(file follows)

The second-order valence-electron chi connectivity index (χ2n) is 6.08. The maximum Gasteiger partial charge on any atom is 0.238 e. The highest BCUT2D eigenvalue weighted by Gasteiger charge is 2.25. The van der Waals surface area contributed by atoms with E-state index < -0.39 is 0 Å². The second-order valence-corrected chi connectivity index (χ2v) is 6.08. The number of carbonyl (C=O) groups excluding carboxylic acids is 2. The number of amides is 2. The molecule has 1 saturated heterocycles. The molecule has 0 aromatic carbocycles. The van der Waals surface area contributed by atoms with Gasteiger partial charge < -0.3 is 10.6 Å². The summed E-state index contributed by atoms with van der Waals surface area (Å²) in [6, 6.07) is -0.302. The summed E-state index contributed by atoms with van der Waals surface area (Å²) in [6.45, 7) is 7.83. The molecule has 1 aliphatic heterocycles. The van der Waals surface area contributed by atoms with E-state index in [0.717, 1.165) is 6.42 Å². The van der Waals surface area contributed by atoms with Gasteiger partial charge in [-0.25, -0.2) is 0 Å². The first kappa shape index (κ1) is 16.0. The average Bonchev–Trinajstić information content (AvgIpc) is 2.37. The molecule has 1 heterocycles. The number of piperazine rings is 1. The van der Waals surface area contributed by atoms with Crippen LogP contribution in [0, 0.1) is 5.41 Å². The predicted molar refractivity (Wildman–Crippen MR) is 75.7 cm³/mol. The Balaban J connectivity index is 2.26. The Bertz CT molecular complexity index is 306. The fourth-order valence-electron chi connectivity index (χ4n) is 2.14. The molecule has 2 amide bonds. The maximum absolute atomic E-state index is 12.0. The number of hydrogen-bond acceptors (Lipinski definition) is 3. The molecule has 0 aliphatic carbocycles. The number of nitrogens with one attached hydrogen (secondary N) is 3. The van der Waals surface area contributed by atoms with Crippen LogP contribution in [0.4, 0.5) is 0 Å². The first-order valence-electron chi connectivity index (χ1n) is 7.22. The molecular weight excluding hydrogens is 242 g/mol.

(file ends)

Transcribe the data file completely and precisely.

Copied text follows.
The second-order valence-electron chi connectivity index (χ2n) is 6.08. The maximum Gasteiger partial charge on any atom is 0.238 e. The highest BCUT2D eigenvalue weighted by Gasteiger charge is 2.25. The van der Waals surface area contributed by atoms with E-state index < -0.39 is 0 Å². The second-order valence-corrected chi connectivity index (χ2v) is 6.08. The number of carbonyl (C=O) groups excluding carboxylic acids is 2. The number of amides is 2. The molecule has 1 saturated heterocycles. The molecule has 0 aromatic carbocycles. The van der Waals surface area contributed by atoms with Gasteiger partial charge < -0.3 is 10.6 Å². The summed E-state index contributed by atoms with van der Waals surface area (Å²) in [6, 6.07) is -0.302. The summed E-state index contributed by atoms with van der Waals surface area (Å²) in [6.45, 7) is 7.83. The molecule has 1 aliphatic heterocycles. The van der Waals surface area contributed by atoms with E-state index in [0.717, 1.165) is 6.42 Å². The van der Waals surface area contributed by atoms with Gasteiger partial charge in [-0.25, -0.2) is 0 Å². The first kappa shape index (κ1) is 16.0. The average Bonchev–Trinajstić information content (AvgIpc) is 2.37. The molecule has 1 heterocycles. The number of piperazine rings is 1. The van der Waals surface area contributed by atoms with Crippen LogP contribution in [0, 0.1) is 5.41 Å². The predicted molar refractivity (Wildman–Crippen MR) is 75.7 cm³/mol. The Balaban J connectivity index is 2.26. The Bertz CT molecular complexity index is 306. The fourth-order valence-electron chi connectivity index (χ4n) is 2.14. The molecule has 2 amide bonds. The maximum absolute atomic E-state index is 12.0. The number of hydrogen-bond acceptors (Lipinski definition) is 3. The molecule has 0 aliphatic carbocycles. The number of nitrogens with one attached hydrogen (secondary N) is 3. The van der Waals surface area contributed by atoms with Crippen LogP contribution in [0.4, 0.5) is 0 Å². The first-order valence-electron chi connectivity index (χ1n) is 7.22. The molecular weight excluding hydrogens is 242 g/mol.